DOJ Drug Opinion Could Encourage Executions

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A new Justice Department legal opinion could lead to more executions in the U.S. by easing the availability of drugs used to carry out lethal injections, Politico reports. The opinion from the Office of Legal Counsel says the Food and Drug Administration lacks the authority to regulate drugs or other items used in connection with the death penalty.

The immediate effect of the Trump administration decision is unclear because of a 2012 court injunction barring the FDA from allowing the importation of a key execution drug, sodium thiopental. Shortages of that drug have led many states to scale back or halt executions.

An FDA spokesperson said the agency would “follow the conclusion of the opinion to the extent permissible” by the 7-year-old order, which remains in effect. The opinion from Assistant Attorney General Steven Engel argues that drugs and other items intended for use in executions are not covered by the 1938 Food, Drug and Cosmetic Act. Engel says that conclusion is reinforced by federalism issues that could arise from federal officials trying to enforce such regulations in a way that would frustrate state efforts to carry out executions.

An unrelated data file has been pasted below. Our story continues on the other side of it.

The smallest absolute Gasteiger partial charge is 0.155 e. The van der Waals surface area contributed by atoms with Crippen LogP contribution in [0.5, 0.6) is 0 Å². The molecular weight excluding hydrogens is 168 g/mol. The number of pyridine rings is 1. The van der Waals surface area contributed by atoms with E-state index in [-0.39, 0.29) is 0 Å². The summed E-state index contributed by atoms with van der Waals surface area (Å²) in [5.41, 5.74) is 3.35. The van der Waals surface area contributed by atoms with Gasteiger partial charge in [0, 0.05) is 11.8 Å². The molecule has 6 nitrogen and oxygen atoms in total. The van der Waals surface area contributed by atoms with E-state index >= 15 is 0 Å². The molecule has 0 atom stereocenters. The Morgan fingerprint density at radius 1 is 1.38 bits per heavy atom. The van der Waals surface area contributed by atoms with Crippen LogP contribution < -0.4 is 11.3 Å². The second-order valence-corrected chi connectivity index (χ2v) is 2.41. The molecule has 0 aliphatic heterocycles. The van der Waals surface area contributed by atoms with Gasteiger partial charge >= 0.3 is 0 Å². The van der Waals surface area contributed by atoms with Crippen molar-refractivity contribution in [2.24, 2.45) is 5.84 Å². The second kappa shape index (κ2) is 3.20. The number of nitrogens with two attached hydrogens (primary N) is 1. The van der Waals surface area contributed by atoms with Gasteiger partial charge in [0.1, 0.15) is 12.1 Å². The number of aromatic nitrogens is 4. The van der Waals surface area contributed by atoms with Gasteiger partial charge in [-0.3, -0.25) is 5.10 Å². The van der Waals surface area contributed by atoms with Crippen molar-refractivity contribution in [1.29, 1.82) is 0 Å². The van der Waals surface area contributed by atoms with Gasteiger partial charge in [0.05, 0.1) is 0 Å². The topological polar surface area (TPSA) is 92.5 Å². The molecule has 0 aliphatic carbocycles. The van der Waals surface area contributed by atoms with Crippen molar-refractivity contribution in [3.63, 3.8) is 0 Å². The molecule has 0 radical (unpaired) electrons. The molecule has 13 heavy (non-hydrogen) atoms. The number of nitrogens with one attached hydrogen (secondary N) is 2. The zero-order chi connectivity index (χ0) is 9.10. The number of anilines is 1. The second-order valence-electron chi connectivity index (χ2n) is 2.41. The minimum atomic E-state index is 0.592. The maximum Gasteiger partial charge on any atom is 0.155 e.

“The Constitution and numerous federal statutes presuppose that capital punishment will remain available and that the federal government will defer to States over methods of execution,” the opinion says.

When the only U.S. manufacturer of sodium thiopental stopped production in 2009, states scrambled to find stocks of the drug in the U.S. and abroad. The FDA moved to halt such imports. In 2015, it blocked a shipment headed for a Texas prison.

Additional Reading:

Secrecy Conceals ‘Incompetence’ in Lethal Injections: Report

Death Penalty Decline Signals ‘Long-Term Change’ in Capital Punishment

 

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